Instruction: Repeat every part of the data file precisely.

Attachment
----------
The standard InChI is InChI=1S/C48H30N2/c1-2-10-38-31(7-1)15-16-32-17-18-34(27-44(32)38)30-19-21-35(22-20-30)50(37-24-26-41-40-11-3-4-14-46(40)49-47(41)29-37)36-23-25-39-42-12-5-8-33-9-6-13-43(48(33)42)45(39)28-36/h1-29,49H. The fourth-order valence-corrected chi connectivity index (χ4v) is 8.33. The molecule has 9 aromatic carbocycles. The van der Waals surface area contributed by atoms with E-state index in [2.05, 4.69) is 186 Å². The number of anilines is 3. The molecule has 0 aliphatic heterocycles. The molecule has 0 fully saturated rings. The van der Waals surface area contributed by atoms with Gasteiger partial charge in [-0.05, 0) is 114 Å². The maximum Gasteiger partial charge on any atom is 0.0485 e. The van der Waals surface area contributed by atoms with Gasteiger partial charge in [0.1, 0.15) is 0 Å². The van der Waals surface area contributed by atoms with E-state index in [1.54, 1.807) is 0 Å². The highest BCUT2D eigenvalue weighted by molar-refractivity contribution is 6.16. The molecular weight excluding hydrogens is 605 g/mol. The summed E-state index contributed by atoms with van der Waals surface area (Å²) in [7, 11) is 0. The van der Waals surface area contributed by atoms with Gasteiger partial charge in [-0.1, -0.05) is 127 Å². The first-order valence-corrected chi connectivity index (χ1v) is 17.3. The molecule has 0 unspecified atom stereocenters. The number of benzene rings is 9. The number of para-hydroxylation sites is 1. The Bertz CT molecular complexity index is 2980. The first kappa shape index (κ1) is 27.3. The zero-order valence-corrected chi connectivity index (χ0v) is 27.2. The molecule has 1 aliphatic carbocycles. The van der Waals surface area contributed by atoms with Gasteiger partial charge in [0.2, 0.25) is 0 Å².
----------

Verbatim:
The standard InChI is InChI=1S/C48H30N2/c1-2-10-38-31(7-1)15-16-32-17-18-34(27-44(32)38)30-19-21-35(22-20-30)50(37-24-26-41-40-11-3-4-14-46(40)49-47(41)29-37)36-23-25-39-42-12-5-8-33-9-6-13-43(48(33)42)45(39)28-36/h1-29,49H. The fourth-order valence-corrected chi connectivity index (χ4v) is 8.33. The molecule has 9 aromatic carbocycles. The van der Waals surface area contributed by atoms with E-state index in [2.05, 4.69) is 186 Å². The number of anilines is 3. The molecule has 0 aliphatic heterocycles. The molecule has 0 fully saturated rings. The van der Waals surface area contributed by atoms with Gasteiger partial charge in [-0.05, 0) is 114 Å². The maximum Gasteiger partial charge on any atom is 0.0485 e. The van der Waals surface area contributed by atoms with Gasteiger partial charge in [0.1, 0.15) is 0 Å². The van der Waals surface area contributed by atoms with E-state index in [1.54, 1.807) is 0 Å². The highest BCUT2D eigenvalue weighted by molar-refractivity contribution is 6.16. The molecular weight excluding hydrogens is 605 g/mol. The summed E-state index contributed by atoms with van der Waals surface area (Å²) in [7, 11) is 0. The van der Waals surface area contributed by atoms with Gasteiger partial charge in [-0.1, -0.05) is 127 Å². The first-order valence-corrected chi connectivity index (χ1v) is 17.3. The molecule has 0 unspecified atom stereocenters. The number of benzene rings is 9. The number of para-hydroxylation sites is 1. The Bertz CT molecular complexity index is 2980. The first kappa shape index (κ1) is 27.3. The zero-order valence-corrected chi connectivity index (χ0v) is 27.2. The molecule has 1 aliphatic carbocycles. The van der Waals surface area contributed by atoms with Gasteiger partial charge in [0.2, 0.25) is 0 Å².